What the American breeders that are going to WGSL dogs are doing is a better answer, because the genes are different and the jump in drives and nerve is not too dramatic. But if these breeders want to really improve on the nerve component, they would also mix in some DDR lines which are often very nice conformationally and better nerve than WGSL, yet less drive than West workinglines.
As for breeding to eliminate angulation or hyper drive, I don't think that is the best approach to get to the middle, though in all of these solutions a certain uniformity has to be sacrificed. The GS is not a uniform dog. It is made up of too manydogs. Doc has written about this in the past and I agree with him wholeheartedly.
 

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Discussion Starter #7
The GS is not a uniform dog. It is made up of too manydogs. Doc has written about this in the past and I agree with him wholeheartedly.
Should it be? To what extent is this because people are breeding "incorrect" GSDs?
 

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I only uniformity I seek is in temperament. I want functional structure but I have seen many different types of German Shepherds that were very functional. That's just me.
 

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I think the DDR dogs would possibly be a good fit with the ASLs for the reasons Cliff mentions. If I were a breeder, I would not really be attracted to the WGSLs as an addition to the Am conformation dog. But it certainly is greatly widening that genetic component when brought in.

When a person looks at the bottlenecks and large backmassing of genetics in the showlines, it looks like there really is very little place to go within the lines. Sure, a person can try to find the best within them and work on improvements. But it seems like it might be difficult to create consistency because of the genetics carried along that keep showing up in production.

It at times looks like some lines are very much the result of the genetics of a few dogs and that is pretty narrow. The Palme and the Lance are hard to avoid and then the backmassing on them gets really big.
 

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this was my ddr sire (zorro lines) x american show line (dolmar) male, if I could have cloned him I would have, he was the perfect all around dog , I would buy another in a minute if I could find one .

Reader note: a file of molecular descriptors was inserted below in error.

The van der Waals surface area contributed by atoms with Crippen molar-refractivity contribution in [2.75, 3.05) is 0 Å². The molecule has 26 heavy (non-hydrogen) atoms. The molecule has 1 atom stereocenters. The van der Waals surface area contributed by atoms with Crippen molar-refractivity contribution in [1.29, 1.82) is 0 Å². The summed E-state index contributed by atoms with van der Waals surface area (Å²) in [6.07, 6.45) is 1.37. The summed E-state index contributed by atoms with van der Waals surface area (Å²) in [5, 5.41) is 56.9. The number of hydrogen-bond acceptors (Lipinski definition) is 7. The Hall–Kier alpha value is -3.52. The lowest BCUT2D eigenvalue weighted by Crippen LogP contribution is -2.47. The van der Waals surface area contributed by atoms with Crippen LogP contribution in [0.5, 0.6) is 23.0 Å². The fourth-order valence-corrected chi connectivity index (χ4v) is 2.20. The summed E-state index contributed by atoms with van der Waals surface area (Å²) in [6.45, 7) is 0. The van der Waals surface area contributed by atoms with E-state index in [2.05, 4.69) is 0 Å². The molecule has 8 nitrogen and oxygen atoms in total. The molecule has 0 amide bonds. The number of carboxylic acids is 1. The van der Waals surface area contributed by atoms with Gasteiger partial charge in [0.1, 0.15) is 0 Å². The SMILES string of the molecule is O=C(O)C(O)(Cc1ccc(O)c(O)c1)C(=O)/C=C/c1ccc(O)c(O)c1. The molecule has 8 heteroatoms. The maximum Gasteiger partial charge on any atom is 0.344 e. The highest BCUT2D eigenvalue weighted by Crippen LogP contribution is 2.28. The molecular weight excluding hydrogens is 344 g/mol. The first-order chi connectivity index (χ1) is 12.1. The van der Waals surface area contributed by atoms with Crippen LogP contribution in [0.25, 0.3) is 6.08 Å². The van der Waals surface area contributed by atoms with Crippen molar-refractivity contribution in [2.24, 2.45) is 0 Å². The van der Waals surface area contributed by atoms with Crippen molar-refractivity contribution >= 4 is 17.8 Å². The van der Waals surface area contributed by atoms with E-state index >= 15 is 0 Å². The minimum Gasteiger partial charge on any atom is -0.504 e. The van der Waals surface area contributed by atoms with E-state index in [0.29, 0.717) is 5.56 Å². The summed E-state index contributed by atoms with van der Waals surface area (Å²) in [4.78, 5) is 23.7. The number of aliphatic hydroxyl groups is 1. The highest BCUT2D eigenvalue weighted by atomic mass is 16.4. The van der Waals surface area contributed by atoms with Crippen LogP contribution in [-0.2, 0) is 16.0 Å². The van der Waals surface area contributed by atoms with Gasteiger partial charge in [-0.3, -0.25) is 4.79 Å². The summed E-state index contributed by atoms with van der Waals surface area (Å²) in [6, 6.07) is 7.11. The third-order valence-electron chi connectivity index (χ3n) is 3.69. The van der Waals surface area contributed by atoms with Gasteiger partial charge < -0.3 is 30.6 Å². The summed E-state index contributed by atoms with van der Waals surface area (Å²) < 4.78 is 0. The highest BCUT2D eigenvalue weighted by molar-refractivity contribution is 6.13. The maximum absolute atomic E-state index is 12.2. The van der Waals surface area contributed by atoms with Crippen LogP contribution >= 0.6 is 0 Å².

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I think the splits are good for genetic diversity. If a widespread problem were to pop up in one type, you have outcross options that are still considered the same breed. I don't think people who haven't been involved in the lower number breeds realize how good of a thing that is.

I don't ever see a day of a uniform GSD and I don't think that is really important. It seems most of the more popular breeds have splits. If nothing else there is a split between pet and show bred dogs in most of the popular breeds. In some there are working, show, pet and performance lines.
 

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As long as the splits aren't examples of massive backmassing. Splits like DDR and Czech dogs have good structure and good temperament, without too much backmassing, the working lines are starting to saturate on Fero and Troll especially in sport world and need the influx of DDR and Czech dogs. The Scandinavian countries Sweden in particular have done an excellent job of mixing the lines and maintaining high working integrity in their dogs. If you examine their pedigrees you will often find German working, DDR, Czech, WGSL usually through Mutz vd Peltzerferm , and they have been dong this for 40 years. No genetic bottleneck and their dogs are very much like dogs of earlier times and boy do they work good.
The problem with the two SL in terms of mixing is it is difficult to mix a ASL with the harder workinglines because the nerves of the progeny will not support the drives/toughness. This is why so many working people say never do it. Now you can go ASL to WGSL, though some WGSL dogs have awesome drives. But when you have softer drives you want sound nerves like the DDR dogs, THEN you can breed to anything. But, alas the DDR and Czech dogs now need to outcross or they will end up like others with extensive backmassing. Many of the Western working lines with extensive backmassing on Troll, Fero are already known as "sport" dogs. Same direction of too much of one thing as Anne has written about on many occasions.